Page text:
BSc (Hons) (NFQ Level 8)
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This course leads to one of the most rewarding careers in healthcare, as a Physiotherapist. Physiotherapy is the study and application of the scientiﬁc knowledge and professional skills required for the promotion of optimal health and well-being of adults and children through physical means. In addition to UCD-based learning, you’ll spend over 1,000 hours on supervised clinical education in hospitals and clinical centres throughout Ireland and abroad (optional). UCD’s full-time BSc Physiotherapy degree will appeal to students who enjoy science and caring for people.
This is an overview of the modules in the programme, progressing from the basic and applied sciences in first year, to clinical skills in second and third year, and preparation for professional practice in fourth year. Modules include:
Physiotherapy students have, on average, a 35-hour week. In first and second year you’ll spend your time attending lectures and practical classes. In third and fourth year the focus is on clinical education and advanced physiotherapy skills.
A wide variety of assessment methods is used, including continuous assessment, reflective writing, practical examinations, oral examinations, presentations and end-of-trimester written papers.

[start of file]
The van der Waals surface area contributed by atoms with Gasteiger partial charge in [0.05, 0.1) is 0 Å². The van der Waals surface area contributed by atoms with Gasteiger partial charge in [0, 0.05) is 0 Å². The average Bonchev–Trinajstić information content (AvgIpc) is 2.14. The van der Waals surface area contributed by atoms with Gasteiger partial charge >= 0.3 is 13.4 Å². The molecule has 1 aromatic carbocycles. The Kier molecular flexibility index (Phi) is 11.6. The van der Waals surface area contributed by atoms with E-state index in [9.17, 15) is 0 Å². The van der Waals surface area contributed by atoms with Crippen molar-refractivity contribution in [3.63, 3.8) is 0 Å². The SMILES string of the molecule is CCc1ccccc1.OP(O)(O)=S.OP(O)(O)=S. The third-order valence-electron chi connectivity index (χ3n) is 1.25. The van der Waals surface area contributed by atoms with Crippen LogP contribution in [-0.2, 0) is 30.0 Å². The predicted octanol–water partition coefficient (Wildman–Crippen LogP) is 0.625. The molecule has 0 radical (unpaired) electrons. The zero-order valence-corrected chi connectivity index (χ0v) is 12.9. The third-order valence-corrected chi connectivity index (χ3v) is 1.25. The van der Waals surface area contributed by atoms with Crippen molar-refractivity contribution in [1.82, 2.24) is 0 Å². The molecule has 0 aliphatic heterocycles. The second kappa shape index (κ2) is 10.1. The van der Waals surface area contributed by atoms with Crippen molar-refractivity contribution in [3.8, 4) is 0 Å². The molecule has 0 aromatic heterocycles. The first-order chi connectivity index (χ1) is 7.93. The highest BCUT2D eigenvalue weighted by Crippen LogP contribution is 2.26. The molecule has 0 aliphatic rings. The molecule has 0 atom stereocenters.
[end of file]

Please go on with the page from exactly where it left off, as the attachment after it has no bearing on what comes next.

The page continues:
Professional Work Experience
You’ll complete over 1,000 hours of supervised clinical placements in Ireland, at our partner teaching hospitals, primary care clinics and specialist centres. There are elective placements in fourth year (see International Study Opportunities below).
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You may be interested in the following Blog posts: Quick facts about studying Physiotherapy at UCD.
These currently include Erasmus programme opportunities in third year with Université Catholique de Louvain, Belgium, as well as elective placement opportunities in fourth year in Europe, Africa, Asia and India.
Graduates in Physiotherapy have found employment in different roles across the world, in:
Graduates can also apply for a range of disciplinary and general graduate taught (graduate certificate, diploma, MSc) and research (MSc and PhD) programmes in Ireland and abroad.
“I chose the BSc Physiotherapy degree mainly due to my interest in sports and sporting injuries. However, I quickly realised how much more the course had to offer. Throughout the four years, you will learn a range of skills applicable to becoming a practising physiotherapist, across a range of fields. The course is very student oriented, and staff are continuously encouraging feedback from students to improve the course. Students are provided with the opportunity to work with sports teams, events and with a range of patients with a large variety of disabilities and impairments. I would highly recommend this course to anyone.”
Huw Rees, Student
UCD School of Public Health, Physiotherapy and Sports Science
Health Sciences Centre
Belfield, Dublin 4